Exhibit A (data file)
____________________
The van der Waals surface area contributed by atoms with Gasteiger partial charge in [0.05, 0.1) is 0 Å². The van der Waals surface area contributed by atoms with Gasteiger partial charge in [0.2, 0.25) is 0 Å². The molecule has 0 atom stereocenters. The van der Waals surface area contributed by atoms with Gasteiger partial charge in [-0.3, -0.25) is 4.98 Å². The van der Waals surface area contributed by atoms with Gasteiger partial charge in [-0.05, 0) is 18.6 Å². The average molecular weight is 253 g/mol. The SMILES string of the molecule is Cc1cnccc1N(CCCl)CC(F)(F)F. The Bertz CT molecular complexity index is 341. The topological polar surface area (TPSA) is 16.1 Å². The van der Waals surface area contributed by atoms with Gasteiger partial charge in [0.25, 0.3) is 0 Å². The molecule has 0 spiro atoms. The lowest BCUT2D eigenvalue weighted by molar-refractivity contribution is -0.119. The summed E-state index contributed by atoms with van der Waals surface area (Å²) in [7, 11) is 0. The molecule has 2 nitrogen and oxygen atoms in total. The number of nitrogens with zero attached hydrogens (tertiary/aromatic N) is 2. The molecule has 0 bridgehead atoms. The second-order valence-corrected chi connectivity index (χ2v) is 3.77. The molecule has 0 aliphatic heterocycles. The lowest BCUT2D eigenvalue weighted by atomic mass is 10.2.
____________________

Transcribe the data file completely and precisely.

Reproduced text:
The van der Waals surface area contributed by atoms with Gasteiger partial charge in [0.05, 0.1) is 0 Å². The van der Waals surface area contributed by atoms with Gasteiger partial charge in [0.2, 0.25) is 0 Å². The molecule has 0 atom stereocenters. The van der Waals surface area contributed by atoms with Gasteiger partial charge in [-0.3, -0.25) is 4.98 Å². The van der Waals surface area contributed by atoms with Gasteiger partial charge in [-0.05, 0) is 18.6 Å². The average molecular weight is 253 g/mol. The SMILES string of the molecule is Cc1cnccc1N(CCCl)CC(F)(F)F. The Bertz CT molecular complexity index is 341. The topological polar surface area (TPSA) is 16.1 Å². The van der Waals surface area contributed by atoms with Gasteiger partial charge in [0.25, 0.3) is 0 Å². The molecule has 0 spiro atoms. The lowest BCUT2D eigenvalue weighted by molar-refractivity contribution is -0.119. The summed E-state index contributed by atoms with van der Waals surface area (Å²) in [7, 11) is 0. The molecule has 2 nitrogen and oxygen atoms in total. The number of nitrogens with zero attached hydrogens (tertiary/aromatic N) is 2. The molecule has 0 bridgehead atoms. The second-order valence-corrected chi connectivity index (χ2v) is 3.77. The molecule has 0 aliphatic heterocycles. The lowest BCUT2D eigenvalue weighted by atomic mass is 10.2.